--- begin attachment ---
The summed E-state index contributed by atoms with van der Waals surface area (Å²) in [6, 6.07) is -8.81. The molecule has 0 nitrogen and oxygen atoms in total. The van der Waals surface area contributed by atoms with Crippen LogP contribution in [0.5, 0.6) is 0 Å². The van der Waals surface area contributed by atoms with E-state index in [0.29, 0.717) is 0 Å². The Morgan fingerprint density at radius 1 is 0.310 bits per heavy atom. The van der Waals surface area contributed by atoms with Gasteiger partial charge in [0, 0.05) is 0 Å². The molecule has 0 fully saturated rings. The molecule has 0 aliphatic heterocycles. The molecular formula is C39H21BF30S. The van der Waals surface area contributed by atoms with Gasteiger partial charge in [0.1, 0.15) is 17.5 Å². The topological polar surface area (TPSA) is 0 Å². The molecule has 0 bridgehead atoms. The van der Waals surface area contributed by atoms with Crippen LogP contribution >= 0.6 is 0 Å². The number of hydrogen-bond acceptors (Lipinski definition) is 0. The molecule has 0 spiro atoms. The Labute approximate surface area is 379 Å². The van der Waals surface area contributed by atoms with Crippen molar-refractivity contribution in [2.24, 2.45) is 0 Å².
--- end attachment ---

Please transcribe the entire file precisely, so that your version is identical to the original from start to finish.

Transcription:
The summed E-state index contributed by atoms with van der Waals surface area (Å²) in [6, 6.07) is -8.81. The molecule has 0 nitrogen and oxygen atoms in total. The van der Waals surface area contributed by atoms with Crippen LogP contribution in [0.5, 0.6) is 0 Å². The van der Waals surface area contributed by atoms with E-state index in [0.29, 0.717) is 0 Å². The Morgan fingerprint density at radius 1 is 0.310 bits per heavy atom. The van der Waals surface area contributed by atoms with Gasteiger partial charge in [0, 0.05) is 0 Å². The molecule has 0 fully saturated rings. The molecule has 0 aliphatic heterocycles. The molecular formula is C39H21BF30S. The van der Waals surface area contributed by atoms with Gasteiger partial charge in [0.1, 0.15) is 17.5 Å². The topological polar surface area (TPSA) is 0 Å². The molecule has 0 bridgehead atoms. The van der Waals surface area contributed by atoms with Crippen LogP contribution >= 0.6 is 0 Å². The number of hydrogen-bond acceptors (Lipinski definition) is 0. The molecule has 0 spiro atoms. The Labute approximate surface area is 379 Å². The van der Waals surface area contributed by atoms with Crippen molar-refractivity contribution in [2.24, 2.45) is 0 Å².